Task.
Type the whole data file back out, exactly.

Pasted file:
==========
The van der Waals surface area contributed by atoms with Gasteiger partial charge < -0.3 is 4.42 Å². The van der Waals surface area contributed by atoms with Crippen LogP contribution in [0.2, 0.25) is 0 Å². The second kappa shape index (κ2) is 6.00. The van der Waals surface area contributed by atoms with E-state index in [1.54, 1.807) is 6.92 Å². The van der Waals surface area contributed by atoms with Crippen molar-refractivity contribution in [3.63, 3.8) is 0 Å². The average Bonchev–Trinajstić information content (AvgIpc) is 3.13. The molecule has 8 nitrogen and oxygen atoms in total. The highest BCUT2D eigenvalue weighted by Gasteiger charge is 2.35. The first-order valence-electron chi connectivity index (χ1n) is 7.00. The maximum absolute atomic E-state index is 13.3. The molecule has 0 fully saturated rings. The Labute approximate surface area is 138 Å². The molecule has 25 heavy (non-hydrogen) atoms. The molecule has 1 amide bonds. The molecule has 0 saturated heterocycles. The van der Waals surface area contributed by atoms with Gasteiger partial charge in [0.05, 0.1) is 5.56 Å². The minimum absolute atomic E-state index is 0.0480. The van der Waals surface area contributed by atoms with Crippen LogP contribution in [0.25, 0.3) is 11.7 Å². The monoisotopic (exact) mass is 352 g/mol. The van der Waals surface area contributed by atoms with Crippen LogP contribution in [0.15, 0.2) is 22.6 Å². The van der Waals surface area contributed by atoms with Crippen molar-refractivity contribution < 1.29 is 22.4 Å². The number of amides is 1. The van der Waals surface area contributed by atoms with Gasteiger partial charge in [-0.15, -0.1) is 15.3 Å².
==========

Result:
The van der Waals surface area contributed by atoms with Gasteiger partial charge < -0.3 is 4.42 Å². The van der Waals surface area contributed by atoms with Crippen LogP contribution in [0.2, 0.25) is 0 Å². The second kappa shape index (κ2) is 6.00. The van der Waals surface area contributed by atoms with E-state index in [1.54, 1.807) is 6.92 Å². The van der Waals surface area contributed by atoms with Crippen molar-refractivity contribution in [3.63, 3.8) is 0 Å². The average Bonchev–Trinajstić information content (AvgIpc) is 3.13. The molecule has 8 nitrogen and oxygen atoms in total. The highest BCUT2D eigenvalue weighted by Gasteiger charge is 2.35. The first-order valence-electron chi connectivity index (χ1n) is 7.00. The maximum absolute atomic E-state index is 13.3. The molecule has 0 fully saturated rings. The Labute approximate surface area is 138 Å². The molecule has 25 heavy (non-hydrogen) atoms. The molecule has 1 amide bonds. The molecule has 0 saturated heterocycles. The van der Waals surface area contributed by atoms with Gasteiger partial charge in [0.05, 0.1) is 5.56 Å². The minimum absolute atomic E-state index is 0.0480. The van der Waals surface area contributed by atoms with Crippen LogP contribution in [0.25, 0.3) is 11.7 Å². The monoisotopic (exact) mass is 352 g/mol. The van der Waals surface area contributed by atoms with Crippen LogP contribution in [0.15, 0.2) is 22.6 Å². The van der Waals surface area contributed by atoms with Crippen molar-refractivity contribution < 1.29 is 22.4 Å². The number of amides is 1. The van der Waals surface area contributed by atoms with Gasteiger partial charge in [-0.15, -0.1) is 15.3 Å².